The last SKU is the D-2141I, coming in at eight cores with hyperthreading, 2.20 GHz base frequency at 65W. This is likely a harvested part to keep die yields high.

Out of the price list, nothing tells us that these are Skylake-D parts. What does tells us this is an update to Supermicro’s product list. Recently SM has announced two new motherboards in its motherboard matrix grid, called the X11SDV-8C-TLN2G and X11SDV-4C-TLN2F. These are mini-ITX motherboards with Skylake-D SoCs already integrated, and come with support for 512GB of LRDIMMs, DDR4-2666, and dual 10GBase-T networking. These motherboards do not specifically state which CPUs are installed.

However, Supermicro lists three other motherboards with Xeon D-2000 series processors specifically, although these aren’t specifically labeled as Xeon D platforms:

  • X11SDV-16C-TP8F with Xeon D-2183IT
  • X11SDV-12C-TP8F with Xeon D-2166NT
  • X11SDV-8C-TP8F with Xeon D-2146NT

These three systems also support 512GB LRDIMM at DDR4-2666, but also offer support for quad GbE (I350-AM4), or dual 10G SFP+, or dual 10GBase-T. What can be derived from these product lists is that the middle part of the motherboard name, ‘16C’ or ‘12C’ are likely to be the core count numbers. This gives us the following information on potential processors:

Intel Xeon D 2018
  Cores/
Threads
Base
Frequency
L3 Cache TDP Price
Xeon D-2191 18 / 36 1.60 GHz 24.75 MB 86 W $2406
Xeon D-2183IT 16 / ? ? ? ? ?
Xeon D-2166NT 12 / ? ? ? ? ?
Xeon D-2161I 12 / 24 2.20 GHz 16.50 MB 90 W $962
Xeon D-2146NT 8 / ? ? ? ? ?
Xeon D-2141I 8 / 16 2.20 GHz 11.00 MB 65 W $555

The 'N' part is usually reserved for networking focused processors. We are in the process of speaking to Intel about the official Xeon D launch.

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  • iwod - Friday, February 02, 2018 - link

    Yes that will be interesting. I just want super high single thread performance and super high memory capacity for caches, so even 8 Core will do me fine, but more then 128GB Max memory will be welcomed Reply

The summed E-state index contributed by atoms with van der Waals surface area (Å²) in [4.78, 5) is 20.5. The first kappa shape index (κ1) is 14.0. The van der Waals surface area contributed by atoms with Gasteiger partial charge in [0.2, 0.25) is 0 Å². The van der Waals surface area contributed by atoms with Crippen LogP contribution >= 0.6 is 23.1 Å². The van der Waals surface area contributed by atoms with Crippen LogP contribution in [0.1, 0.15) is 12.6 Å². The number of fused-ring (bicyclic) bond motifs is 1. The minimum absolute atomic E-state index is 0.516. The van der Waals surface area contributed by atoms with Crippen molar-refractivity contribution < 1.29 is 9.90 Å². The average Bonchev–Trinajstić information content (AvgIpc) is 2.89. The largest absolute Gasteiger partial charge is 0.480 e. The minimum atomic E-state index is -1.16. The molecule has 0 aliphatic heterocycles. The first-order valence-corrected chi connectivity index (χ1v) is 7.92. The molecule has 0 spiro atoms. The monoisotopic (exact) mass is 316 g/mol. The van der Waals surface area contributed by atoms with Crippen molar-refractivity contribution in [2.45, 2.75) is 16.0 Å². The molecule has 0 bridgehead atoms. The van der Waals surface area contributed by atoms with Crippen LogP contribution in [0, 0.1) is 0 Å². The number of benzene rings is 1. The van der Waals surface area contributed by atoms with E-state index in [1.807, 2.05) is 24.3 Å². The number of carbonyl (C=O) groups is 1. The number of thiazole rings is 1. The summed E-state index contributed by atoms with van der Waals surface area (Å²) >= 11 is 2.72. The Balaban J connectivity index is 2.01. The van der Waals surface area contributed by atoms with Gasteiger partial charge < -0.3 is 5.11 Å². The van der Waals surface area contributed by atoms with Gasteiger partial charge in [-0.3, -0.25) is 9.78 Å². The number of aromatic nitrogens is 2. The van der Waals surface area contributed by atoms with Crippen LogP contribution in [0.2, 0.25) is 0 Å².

• mode_13h - Friday, February 02, 2018 - link

    If you're looking for this from Intel, then check out the Xeon W-2145. Be warned: cooling these is an issue.

    Otherwise, look to AMD.
    Reply
  • vailr - Thursday, February 01, 2018 - link

    Was looking for a possible "Spectre/Meltdown free" updated silicon CPU: none so far? Reply
  • CoreLogicCom - Thursday, February 01, 2018 - link

    That will probably be Icelake. I highly doubt Cannonlake will make that adjustment, but that all depends when Intel was made aware of that issue while in the design process of CNL. Reply
  • Dr_b_ - Thursday, February 01, 2018 - link

    Built a NAS server out of the D-1540 variant, its low power, quiet, and very capable, with 10Gb built in. The new TDP's look a bit high, not sure how they are going to have sufficient cooling on ITX form factor. Reply
  • mode_13h - Friday, February 02, 2018 - link

    Atom C-series? Reply
  • oRAirwolf - Friday, February 02, 2018 - link

    Those are some expensive processors for the performance you get... Reply
  • mode_13h - Friday, February 02, 2018 - link

    Well, they're server CPUs (SoC's, actually) and they're about perf/W, rather than absolute performance. Reply